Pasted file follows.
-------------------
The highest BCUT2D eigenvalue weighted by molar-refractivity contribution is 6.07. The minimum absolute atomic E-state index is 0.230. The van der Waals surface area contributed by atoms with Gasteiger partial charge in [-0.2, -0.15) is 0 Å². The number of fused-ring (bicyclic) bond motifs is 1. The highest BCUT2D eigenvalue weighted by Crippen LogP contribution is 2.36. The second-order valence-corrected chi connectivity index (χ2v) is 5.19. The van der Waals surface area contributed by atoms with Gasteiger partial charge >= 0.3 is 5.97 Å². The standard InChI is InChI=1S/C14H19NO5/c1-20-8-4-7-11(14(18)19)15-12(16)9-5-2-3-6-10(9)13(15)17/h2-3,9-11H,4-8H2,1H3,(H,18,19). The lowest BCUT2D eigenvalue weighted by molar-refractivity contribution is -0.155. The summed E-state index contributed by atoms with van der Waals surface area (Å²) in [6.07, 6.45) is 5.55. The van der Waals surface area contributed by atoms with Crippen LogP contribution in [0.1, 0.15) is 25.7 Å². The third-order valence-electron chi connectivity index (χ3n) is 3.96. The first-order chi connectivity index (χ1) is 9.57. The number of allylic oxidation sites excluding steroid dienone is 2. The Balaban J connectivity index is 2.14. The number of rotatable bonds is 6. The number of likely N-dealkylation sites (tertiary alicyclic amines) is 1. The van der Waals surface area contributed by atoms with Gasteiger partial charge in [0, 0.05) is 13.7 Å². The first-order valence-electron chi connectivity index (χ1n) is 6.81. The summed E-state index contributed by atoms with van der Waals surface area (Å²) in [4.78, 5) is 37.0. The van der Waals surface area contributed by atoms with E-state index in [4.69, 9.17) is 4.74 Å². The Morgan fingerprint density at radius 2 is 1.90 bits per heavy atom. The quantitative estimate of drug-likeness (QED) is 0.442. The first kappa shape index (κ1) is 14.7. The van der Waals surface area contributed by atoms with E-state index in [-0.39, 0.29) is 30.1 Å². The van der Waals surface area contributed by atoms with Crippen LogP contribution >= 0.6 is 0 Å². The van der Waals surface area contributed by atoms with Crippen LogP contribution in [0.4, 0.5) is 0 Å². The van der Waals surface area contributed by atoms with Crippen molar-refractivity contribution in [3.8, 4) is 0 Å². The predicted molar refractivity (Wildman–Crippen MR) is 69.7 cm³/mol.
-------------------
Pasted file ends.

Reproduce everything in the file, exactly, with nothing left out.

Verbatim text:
The highest BCUT2D eigenvalue weighted by molar-refractivity contribution is 6.07. The minimum absolute atomic E-state index is 0.230. The van der Waals surface area contributed by atoms with Gasteiger partial charge in [-0.2, -0.15) is 0 Å². The number of fused-ring (bicyclic) bond motifs is 1. The highest BCUT2D eigenvalue weighted by Crippen LogP contribution is 2.36. The second-order valence-corrected chi connectivity index (χ2v) is 5.19. The van der Waals surface area contributed by atoms with Gasteiger partial charge >= 0.3 is 5.97 Å². The standard InChI is InChI=1S/C14H19NO5/c1-20-8-4-7-11(14(18)19)15-12(16)9-5-2-3-6-10(9)13(15)17/h2-3,9-11H,4-8H2,1H3,(H,18,19). The lowest BCUT2D eigenvalue weighted by molar-refractivity contribution is -0.155. The summed E-state index contributed by atoms with van der Waals surface area (Å²) in [6.07, 6.45) is 5.55. The van der Waals surface area contributed by atoms with Crippen LogP contribution in [0.1, 0.15) is 25.7 Å². The third-order valence-electron chi connectivity index (χ3n) is 3.96. The first-order chi connectivity index (χ1) is 9.57. The number of allylic oxidation sites excluding steroid dienone is 2. The Balaban J connectivity index is 2.14. The number of rotatable bonds is 6. The number of likely N-dealkylation sites (tertiary alicyclic amines) is 1. The van der Waals surface area contributed by atoms with Gasteiger partial charge in [0, 0.05) is 13.7 Å². The first-order valence-electron chi connectivity index (χ1n) is 6.81. The summed E-state index contributed by atoms with van der Waals surface area (Å²) in [4.78, 5) is 37.0. The van der Waals surface area contributed by atoms with E-state index in [4.69, 9.17) is 4.74 Å². The Morgan fingerprint density at radius 2 is 1.90 bits per heavy atom. The quantitative estimate of drug-likeness (QED) is 0.442. The first kappa shape index (κ1) is 14.7. The van der Waals surface area contributed by atoms with E-state index in [-0.39, 0.29) is 30.1 Å². The van der Waals surface area contributed by atoms with Crippen LogP contribution >= 0.6 is 0 Å². The van der Waals surface area contributed by atoms with Crippen LogP contribution in [0.4, 0.5) is 0 Å². The van der Waals surface area contributed by atoms with Crippen molar-refractivity contribution in [3.8, 4) is 0 Å². The predicted molar refractivity (Wildman–Crippen MR) is 69.7 cm³/mol.